Niagara Gazette

Local News

June 17, 2014

Higgins questions legitimacy of parks police barracks plan

U.S. Rep. Brian Higgins, D-Niagara Falls and Buffalo, has added his name to the list of elected and appointed officials who are concerned about the possibility of building a new state parks police station on the Niagara Gorge. 

In a release issued by his office Monday, Higgins said he applauded the decision by New York state parks officials to halt preliminary site preparation work on the project.

Higgins said he not only opposes the plan for the lasting effect it would have on limiting public access to the Niagara Falls waterfront, but he says that the project currently fails to meet necessary federal requirements.

Higgins wrote a letter to state parks Commissioner Rose Harvey, telling her "land uses in close proximity to the falls and the gorge should be those which facilitate, rather than limit, public access.”

In the correspondence, Higgins points out that since the property is owned by the New York Power Authority, land use changes require review and approval by the Federal Energy Regulatory Commission (FERC), a process that has not yet happened.

Higgins has been an advocate for parkway removal within the city limits, which he believes would enhance the appeal of the city's waterfront for residents and visitors alike.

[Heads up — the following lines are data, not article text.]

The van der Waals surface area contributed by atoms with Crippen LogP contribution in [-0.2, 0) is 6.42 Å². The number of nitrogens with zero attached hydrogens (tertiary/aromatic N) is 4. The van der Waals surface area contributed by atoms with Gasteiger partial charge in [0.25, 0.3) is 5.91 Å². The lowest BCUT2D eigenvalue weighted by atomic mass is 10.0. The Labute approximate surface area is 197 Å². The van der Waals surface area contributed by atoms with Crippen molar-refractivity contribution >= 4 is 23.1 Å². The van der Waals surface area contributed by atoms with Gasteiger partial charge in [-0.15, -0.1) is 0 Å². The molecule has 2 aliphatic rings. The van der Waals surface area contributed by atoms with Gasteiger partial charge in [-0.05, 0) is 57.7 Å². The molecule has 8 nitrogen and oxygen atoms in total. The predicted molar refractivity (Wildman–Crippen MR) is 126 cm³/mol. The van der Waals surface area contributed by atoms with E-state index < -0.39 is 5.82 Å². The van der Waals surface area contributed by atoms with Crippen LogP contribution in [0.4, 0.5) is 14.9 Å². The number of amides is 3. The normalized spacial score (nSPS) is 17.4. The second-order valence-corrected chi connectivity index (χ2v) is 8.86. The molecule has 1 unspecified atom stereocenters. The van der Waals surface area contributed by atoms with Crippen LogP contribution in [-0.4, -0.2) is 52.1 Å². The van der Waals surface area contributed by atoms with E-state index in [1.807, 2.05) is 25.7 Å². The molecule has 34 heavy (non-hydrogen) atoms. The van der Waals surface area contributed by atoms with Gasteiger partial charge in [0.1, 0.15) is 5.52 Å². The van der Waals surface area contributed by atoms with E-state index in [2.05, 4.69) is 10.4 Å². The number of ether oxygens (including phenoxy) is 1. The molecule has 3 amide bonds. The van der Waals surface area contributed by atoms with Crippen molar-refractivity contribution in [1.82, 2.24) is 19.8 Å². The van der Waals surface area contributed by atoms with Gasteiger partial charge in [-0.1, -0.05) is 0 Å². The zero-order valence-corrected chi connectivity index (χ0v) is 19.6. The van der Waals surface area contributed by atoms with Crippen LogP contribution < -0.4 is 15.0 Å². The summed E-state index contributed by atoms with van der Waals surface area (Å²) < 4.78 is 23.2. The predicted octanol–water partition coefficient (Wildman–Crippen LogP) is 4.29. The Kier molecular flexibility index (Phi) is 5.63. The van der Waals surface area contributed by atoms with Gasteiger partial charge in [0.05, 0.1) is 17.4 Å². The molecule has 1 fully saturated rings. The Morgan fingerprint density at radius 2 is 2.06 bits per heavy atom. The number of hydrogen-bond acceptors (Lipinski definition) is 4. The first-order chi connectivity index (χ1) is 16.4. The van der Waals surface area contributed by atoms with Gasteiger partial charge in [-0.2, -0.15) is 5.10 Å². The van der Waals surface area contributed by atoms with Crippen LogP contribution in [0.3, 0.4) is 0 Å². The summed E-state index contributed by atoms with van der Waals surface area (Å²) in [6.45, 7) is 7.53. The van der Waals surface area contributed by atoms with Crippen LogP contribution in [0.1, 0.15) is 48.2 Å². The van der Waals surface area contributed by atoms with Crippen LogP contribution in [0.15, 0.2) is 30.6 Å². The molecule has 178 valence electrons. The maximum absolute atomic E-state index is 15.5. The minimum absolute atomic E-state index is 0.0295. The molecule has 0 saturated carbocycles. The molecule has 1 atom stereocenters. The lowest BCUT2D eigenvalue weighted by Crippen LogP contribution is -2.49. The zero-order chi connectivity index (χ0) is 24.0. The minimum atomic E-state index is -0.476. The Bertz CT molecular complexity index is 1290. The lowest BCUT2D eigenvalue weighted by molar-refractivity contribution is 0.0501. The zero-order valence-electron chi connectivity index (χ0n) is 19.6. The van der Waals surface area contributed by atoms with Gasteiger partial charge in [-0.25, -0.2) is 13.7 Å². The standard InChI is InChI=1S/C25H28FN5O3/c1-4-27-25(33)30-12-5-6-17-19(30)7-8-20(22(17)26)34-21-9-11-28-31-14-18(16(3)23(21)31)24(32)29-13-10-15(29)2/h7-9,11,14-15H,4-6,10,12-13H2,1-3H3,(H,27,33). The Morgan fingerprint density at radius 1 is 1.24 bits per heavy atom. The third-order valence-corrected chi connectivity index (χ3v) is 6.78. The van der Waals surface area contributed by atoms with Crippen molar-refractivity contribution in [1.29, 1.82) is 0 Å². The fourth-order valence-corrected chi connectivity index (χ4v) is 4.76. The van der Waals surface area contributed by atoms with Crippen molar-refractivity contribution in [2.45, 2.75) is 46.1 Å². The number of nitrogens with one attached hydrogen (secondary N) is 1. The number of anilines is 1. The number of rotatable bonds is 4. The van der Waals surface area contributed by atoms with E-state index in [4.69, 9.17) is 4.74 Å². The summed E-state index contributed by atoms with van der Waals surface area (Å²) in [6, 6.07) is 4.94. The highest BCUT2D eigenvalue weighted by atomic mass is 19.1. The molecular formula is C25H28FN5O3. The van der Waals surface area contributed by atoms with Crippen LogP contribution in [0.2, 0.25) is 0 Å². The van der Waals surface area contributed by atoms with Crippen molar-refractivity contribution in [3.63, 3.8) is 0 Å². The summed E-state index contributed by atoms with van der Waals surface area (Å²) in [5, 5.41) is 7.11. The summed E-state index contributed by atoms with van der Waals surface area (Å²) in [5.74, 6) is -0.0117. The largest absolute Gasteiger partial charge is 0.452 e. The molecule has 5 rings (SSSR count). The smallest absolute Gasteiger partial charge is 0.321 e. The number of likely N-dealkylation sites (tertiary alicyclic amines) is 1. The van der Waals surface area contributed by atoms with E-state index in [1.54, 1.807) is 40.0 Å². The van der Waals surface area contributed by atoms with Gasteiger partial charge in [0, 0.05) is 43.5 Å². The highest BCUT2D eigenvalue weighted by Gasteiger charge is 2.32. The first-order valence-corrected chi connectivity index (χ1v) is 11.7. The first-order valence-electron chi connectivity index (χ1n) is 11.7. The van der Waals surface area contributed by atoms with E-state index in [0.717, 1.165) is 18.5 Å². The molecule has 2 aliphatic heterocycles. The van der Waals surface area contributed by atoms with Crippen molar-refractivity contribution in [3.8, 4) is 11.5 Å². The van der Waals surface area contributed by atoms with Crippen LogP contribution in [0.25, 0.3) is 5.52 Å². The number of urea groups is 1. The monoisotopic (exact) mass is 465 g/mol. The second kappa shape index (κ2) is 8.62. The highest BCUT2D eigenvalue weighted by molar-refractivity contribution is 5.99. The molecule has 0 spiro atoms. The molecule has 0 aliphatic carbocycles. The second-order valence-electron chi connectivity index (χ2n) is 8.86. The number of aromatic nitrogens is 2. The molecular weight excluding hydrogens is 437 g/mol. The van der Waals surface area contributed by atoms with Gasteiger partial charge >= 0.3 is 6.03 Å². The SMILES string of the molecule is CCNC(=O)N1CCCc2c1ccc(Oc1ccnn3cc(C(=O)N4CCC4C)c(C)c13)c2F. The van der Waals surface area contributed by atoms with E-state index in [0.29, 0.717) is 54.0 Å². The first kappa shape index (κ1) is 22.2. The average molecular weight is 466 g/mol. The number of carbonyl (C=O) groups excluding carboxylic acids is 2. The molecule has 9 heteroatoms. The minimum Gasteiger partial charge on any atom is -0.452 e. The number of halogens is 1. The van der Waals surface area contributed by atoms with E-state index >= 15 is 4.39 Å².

“I very much value the good work of OPRHP generally and the Parks Police specifically, but this proposal need to go back to the drawing board, as administrative facilities of any kind are not the highest and best use for the land on top of the Niagara Gorge,” Higgins wrote. 

State parks officials announced over the weekend plans to suspend work on the project amid calls to do so from several area leaders, including members of the city's tourism advisory board and Republican state lawmakers George Maziarz and John Ceretto. 

In a statement issued Sunday, a state parks spokesperson indicated that a review of the proposed police station relocation will be conducted to allow residents and community leaders to again consider alternatives. 

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